By the black line in the Winter;
And beside them dwelt the singer,
In the vale of Tawasentha,
In the green and silent valley.
“There he sang of Hiawatha,
Sang the Song of Hiawatha,
Sang his wondrous birth and being,
How he prayed and how be fasted,
How he lived, and toiled, and suffered,
That the tribes of men might prosper,
That he might advance his people!”
Ye who love the haunts of Nature,
Love the sunshine of the meadow,
Love the shadow of the forest,
Love the wind among the branches,
And the rain-shower and the snow-storm,
And the rushing of great rivers
Through their palisades of pine-trees,
And the thunder in the mountains,
Whose innumerable echoes
Flap like eagles in their eyries;–
Listen to these wild traditions,
To this Song of Hiawatha!
Ye who love a nation’s legends,
Love the ballads of a people,
That like voices from afar off
Call to us to pause and listen,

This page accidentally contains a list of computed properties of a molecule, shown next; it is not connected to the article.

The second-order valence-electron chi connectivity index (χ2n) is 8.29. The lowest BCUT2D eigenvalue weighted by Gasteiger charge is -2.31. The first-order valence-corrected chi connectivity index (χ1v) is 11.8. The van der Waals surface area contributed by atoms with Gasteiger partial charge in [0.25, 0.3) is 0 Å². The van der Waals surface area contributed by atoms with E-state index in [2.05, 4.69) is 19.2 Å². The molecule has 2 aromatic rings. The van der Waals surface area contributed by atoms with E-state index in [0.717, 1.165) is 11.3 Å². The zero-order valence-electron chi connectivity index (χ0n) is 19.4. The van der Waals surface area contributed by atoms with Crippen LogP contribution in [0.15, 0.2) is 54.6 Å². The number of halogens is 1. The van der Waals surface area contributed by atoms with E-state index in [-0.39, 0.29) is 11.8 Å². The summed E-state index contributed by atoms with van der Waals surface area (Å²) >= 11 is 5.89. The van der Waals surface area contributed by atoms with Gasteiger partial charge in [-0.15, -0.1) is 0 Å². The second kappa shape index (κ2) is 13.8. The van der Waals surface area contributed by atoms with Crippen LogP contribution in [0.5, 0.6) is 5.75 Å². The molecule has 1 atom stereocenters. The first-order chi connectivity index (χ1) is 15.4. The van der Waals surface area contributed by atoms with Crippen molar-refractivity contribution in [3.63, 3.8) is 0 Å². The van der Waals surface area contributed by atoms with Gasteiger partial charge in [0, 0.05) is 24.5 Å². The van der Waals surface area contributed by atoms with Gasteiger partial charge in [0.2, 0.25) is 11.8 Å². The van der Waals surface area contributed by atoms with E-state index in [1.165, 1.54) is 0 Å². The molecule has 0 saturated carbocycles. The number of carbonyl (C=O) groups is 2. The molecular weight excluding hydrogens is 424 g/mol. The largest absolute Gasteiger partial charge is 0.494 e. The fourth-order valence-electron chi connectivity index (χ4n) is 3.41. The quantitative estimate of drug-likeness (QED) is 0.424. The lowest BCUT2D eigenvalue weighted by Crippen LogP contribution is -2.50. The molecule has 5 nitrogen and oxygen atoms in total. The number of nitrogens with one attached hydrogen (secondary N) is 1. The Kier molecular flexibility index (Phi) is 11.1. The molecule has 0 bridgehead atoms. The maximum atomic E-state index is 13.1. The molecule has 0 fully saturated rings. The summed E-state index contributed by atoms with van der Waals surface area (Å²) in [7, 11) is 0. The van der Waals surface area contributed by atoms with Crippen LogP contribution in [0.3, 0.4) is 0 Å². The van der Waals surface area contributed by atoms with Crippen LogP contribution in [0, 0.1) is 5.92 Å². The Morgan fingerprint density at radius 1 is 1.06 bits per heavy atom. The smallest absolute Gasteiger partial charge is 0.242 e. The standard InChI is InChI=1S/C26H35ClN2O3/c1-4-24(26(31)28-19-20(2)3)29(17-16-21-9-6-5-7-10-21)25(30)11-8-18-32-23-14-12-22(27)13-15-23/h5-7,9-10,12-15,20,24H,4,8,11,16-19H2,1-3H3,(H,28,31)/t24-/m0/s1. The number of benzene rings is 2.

Speak in tones so plain and childlike,
Scarcely can the ear distinguish
Whether they are sung or spoken;–
Listen to this Indian Legend,
To this Song of Hiawatha!
Ye whose hearts are fresh and simple,
Who have faith in God and Nature,
Who believe that in all ages
Every human heart is human,
That in even savage bosoms
There are longings, yearnings, strivings
For the good they comprehend not,
That the feeble hands and helpless,
Groping blindly in the darkness,
Touch God’s right hand in that darkness
And are lifted up and strengthened;–
Listen to this simple story,
To this Song of Hiawatha!
Ye, who sometimes, in your rambles
Through the green lanes of the country,
Where the tangled barberry-bushes
Hang their tufts of crimson berries
Over stone walls gray with mosses,
Pause by some neglected graveyard,
For a while to muse, and ponder
On a half-effaced inscription,
Written with little skill of song-craft,
Homely phrases, but each letter
Full of hope and yet of heart-break,
Full of all the tender pathos
Of the Here and the Hereafter;–
Stay and read this rude inscription,
Read this Song of Hiawatha!

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DOWNLOAD: The Complete Poetical Works of Henry Wadsworth Longfellow

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HOW TO START A POETRY EPIDEMIC – by Joseph Brodsky (1940-1996)